We talked about Leon, the Lakota small business owner we met on the Pine Ridge Indian Reservation, who owns a small but popular coffee shop. He’d talked to us about his struggles on and off the reservation. His attempts to do things that weren’t designed to be done, here and elsewhere. His return to the reservation. His opening of the coffee shop. Today, he is successful. He’s writing a book. There is a glimmer of the dream.
I wonder if he knows about this auction. I wonder if he’s tried to do anything. I wonder if there’s anything he can do. (I know he can make a damn good cup of coffee.)
The stars on those nights out there were clear, but the future they foretold was not.
As I sat there, listening to my friends and compatriots on the journey, I began to wonder if we weren’t misguided from the very beginning. We came this way in search of answers, but we’ve found only scars and scar tissue and more unanswered questions. We’ve learned so many things, but we still don’t understand what they mean. We don’t understand a thing. The things we’ve learned along the way are the smoke of a distant signal fire, but where does it lead? It’s dim, and there’s a storm in the distance and a flood at our backs, but though the rain will muddy and obscure the little trail we’re on, it’s what’s needed to invigorate the earth beneath our feet. The smoke and the distant fire we see is a sign that though the path we tread may be a lonely one, there have been others on it before us, and we are not alone. We are never alone. And we need to get there, to tend the fire at the other end of this rocky path, and keep it lit, and kindle it to burn brighter for those that follow us. The people we’ve talked to are waiting for us. The dreams of so many are waiting on us.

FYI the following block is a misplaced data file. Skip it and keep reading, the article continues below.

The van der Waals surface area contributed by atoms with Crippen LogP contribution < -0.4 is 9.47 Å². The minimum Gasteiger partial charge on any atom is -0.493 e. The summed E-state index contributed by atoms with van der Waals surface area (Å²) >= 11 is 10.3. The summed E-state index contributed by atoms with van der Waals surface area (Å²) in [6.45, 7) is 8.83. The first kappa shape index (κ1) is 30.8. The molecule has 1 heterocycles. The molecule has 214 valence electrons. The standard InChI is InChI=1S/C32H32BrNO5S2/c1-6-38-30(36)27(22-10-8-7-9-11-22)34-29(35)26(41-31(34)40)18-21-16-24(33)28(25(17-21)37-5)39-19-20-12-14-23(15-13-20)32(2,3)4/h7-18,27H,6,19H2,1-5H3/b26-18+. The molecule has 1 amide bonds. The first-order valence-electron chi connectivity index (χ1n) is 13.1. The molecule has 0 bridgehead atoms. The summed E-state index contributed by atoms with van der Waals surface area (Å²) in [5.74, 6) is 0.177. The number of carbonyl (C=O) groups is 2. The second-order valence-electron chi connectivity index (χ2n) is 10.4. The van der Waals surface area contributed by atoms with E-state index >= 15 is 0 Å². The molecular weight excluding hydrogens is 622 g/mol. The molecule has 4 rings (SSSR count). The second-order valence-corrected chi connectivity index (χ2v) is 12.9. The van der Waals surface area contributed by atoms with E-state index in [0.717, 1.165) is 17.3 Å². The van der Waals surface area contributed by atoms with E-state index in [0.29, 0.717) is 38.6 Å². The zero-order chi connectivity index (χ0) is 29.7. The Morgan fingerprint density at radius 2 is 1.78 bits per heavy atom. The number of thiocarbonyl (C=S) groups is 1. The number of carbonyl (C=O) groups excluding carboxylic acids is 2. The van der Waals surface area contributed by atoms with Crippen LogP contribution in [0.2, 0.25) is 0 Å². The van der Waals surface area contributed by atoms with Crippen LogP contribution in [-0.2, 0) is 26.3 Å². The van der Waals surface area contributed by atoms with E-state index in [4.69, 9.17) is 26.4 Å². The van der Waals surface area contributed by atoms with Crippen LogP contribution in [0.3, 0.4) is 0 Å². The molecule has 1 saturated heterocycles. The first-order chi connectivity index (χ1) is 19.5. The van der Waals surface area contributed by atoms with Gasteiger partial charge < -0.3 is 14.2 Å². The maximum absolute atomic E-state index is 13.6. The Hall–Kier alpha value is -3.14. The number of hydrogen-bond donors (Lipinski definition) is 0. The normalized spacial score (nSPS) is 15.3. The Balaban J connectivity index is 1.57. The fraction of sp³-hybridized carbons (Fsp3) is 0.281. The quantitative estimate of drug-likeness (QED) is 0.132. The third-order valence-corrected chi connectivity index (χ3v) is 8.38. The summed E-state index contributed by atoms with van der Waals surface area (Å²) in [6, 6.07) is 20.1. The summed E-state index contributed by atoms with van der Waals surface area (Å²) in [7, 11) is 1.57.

I think maybe we were wrong — maybe I was wrong — to think that we’d find a dream of any kind out there. What we found were memories. Or maybe prayers. But maybe we needed to go out there to find the dream within us. Maybe I needed to go.
To learn what needs to be done. To learn what should not be done. To learn from the successes and failures and mistakes. To learn from the tears shed and the stories behind them. To rediscover things forgotten, but never lost. That some things we can never buy back, but some things we can change. That you can sell your soul, but never your heart.
I hope one day to return to the Black Hills and walk in Pe’ Sla, as I walked up Bear Butte, on its stony paths lined with trees with branches tied by ribbons of prayer, where no wars were ever fought and no battles ever joined, where people went for peace, and where all tribes could go to talk to the wind and the earth. I hope I can bring my children to a place that isn’t a parking lot, where we don’t need water slides to feel the rush of energy, and the stars are clear and the future is bright.
I don’t know what will happen, but I can hope.
But we know it’s not enough to keep hoping.
So we will keep working. There is a dream to be tended. Our friends are waiting.
Sloan Scholar, Statistics
“Update: Two days after the writing of this post, the auction of Pe’ Sla was cancelled by the owners for reasons they declined to make public; the sacred land remains private property, publicly listed, and its ultimate fate remains uncertain.”